The Evidence of Things Not Seen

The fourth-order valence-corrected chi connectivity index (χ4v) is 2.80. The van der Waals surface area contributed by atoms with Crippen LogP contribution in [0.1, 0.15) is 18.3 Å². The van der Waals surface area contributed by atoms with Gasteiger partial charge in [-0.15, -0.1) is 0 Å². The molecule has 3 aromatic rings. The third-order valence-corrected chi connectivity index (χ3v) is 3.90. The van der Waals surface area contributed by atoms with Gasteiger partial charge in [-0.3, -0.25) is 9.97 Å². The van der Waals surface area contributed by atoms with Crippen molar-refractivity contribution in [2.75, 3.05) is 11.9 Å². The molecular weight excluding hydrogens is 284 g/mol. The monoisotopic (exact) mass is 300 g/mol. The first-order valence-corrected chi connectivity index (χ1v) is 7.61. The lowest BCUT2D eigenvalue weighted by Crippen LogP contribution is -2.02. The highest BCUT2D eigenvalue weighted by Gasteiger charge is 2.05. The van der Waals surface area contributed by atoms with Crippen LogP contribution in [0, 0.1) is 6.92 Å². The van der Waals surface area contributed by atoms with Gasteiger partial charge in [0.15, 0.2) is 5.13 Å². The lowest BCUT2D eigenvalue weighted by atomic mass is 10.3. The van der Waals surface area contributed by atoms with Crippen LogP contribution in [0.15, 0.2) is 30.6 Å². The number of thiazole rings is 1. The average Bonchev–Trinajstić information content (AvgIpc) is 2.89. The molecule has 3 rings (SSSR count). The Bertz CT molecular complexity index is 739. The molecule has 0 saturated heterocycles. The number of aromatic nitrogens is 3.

I borrow this title from James Baldwin’s investigation of the “unsolved” murders of black children in Atlanta in order to flag the ongoing tensions and marked disconnections between mass-mediated national narratives and the historical realities they repress. Among other things, these cultural narratives represent America as: “the land of equal opportunity,” the champion of “liberty,” “democracy,” and “civil rights”; a “color blind society,” and “multicultural mosaic”; a nation united in its respect for the “sanctity of all human life”; and an international force for “peace, justice, human freedom, and prosperity.” Virtually all of them exemplify historically specific expressions of U.S. liberalism, ranging from the “cold war liberal consensus” to contemporary “neoliberalism.” As a group, they tend to exalt the “self-made individual” and they routinely celebrate the “free market” as the engine of human prosperity. We will track articulations of these ideological narratives and pointed challenges to them from the cold war to the present war on terror; in the process we will pay particular attention to experimental texts whose formal strategies are a significant component of the challenges they pose to hegemonic narratives of American exceptionalism, multiculturalism, the “new world order,” and the (global) market place. A course packet of short fiction and social critiques is required, as are the following texts: Octavia Butler, Dawn; Ta-Nehisi Coates, Between The World And Me; Barbara Ehrenreich, Nickle and Dimed; R. Zamora Linmark, Rolling the R’s; Karen Tei Yamashita; and Sunal Yapa, Your Heart Is A Muscle.